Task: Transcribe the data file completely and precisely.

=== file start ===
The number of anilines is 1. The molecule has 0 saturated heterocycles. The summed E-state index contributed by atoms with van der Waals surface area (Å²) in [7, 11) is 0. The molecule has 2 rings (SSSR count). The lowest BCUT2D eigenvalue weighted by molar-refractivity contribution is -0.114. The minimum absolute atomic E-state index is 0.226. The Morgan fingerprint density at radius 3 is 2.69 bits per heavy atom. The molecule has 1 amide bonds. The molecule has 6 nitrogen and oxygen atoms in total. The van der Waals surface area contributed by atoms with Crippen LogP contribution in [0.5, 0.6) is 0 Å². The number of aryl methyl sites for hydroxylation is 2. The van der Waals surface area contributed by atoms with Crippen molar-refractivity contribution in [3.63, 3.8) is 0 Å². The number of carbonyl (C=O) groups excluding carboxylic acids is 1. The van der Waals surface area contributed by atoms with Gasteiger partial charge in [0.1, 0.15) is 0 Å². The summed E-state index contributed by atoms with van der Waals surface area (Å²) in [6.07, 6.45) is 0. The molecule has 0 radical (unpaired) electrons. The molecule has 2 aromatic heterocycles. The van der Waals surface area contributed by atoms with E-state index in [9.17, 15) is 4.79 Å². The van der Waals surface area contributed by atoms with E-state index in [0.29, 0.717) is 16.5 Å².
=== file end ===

The number of anilines is 1. The molecule has 0 saturated heterocycles. The summed E-state index contributed by atoms with van der Waals surface area (Å²) in [7, 11) is 0. The molecule has 2 rings (SSSR count). The lowest BCUT2D eigenvalue weighted by molar-refractivity contribution is -0.114. The minimum absolute atomic E-state index is 0.226. The Morgan fingerprint density at radius 3 is 2.69 bits per heavy atom. The molecule has 1 amide bonds. The molecule has 6 nitrogen and oxygen atoms in total. The van der Waals surface area contributed by atoms with Crippen LogP contribution in [0.5, 0.6) is 0 Å². The number of aryl methyl sites for hydroxylation is 2. The van der Waals surface area contributed by atoms with Crippen molar-refractivity contribution in [3.63, 3.8) is 0 Å². The number of carbonyl (C=O) groups excluding carboxylic acids is 1. The van der Waals surface area contributed by atoms with Gasteiger partial charge in [0.1, 0.15) is 0 Å². The summed E-state index contributed by atoms with van der Waals surface area (Å²) in [6.07, 6.45) is 0. The molecule has 0 radical (unpaired) electrons. The molecule has 2 aromatic heterocycles. The van der Waals surface area contributed by atoms with E-state index in [9.17, 15) is 4.79 Å². The van der Waals surface area contributed by atoms with E-state index in [0.29, 0.717) is 16.5 Å².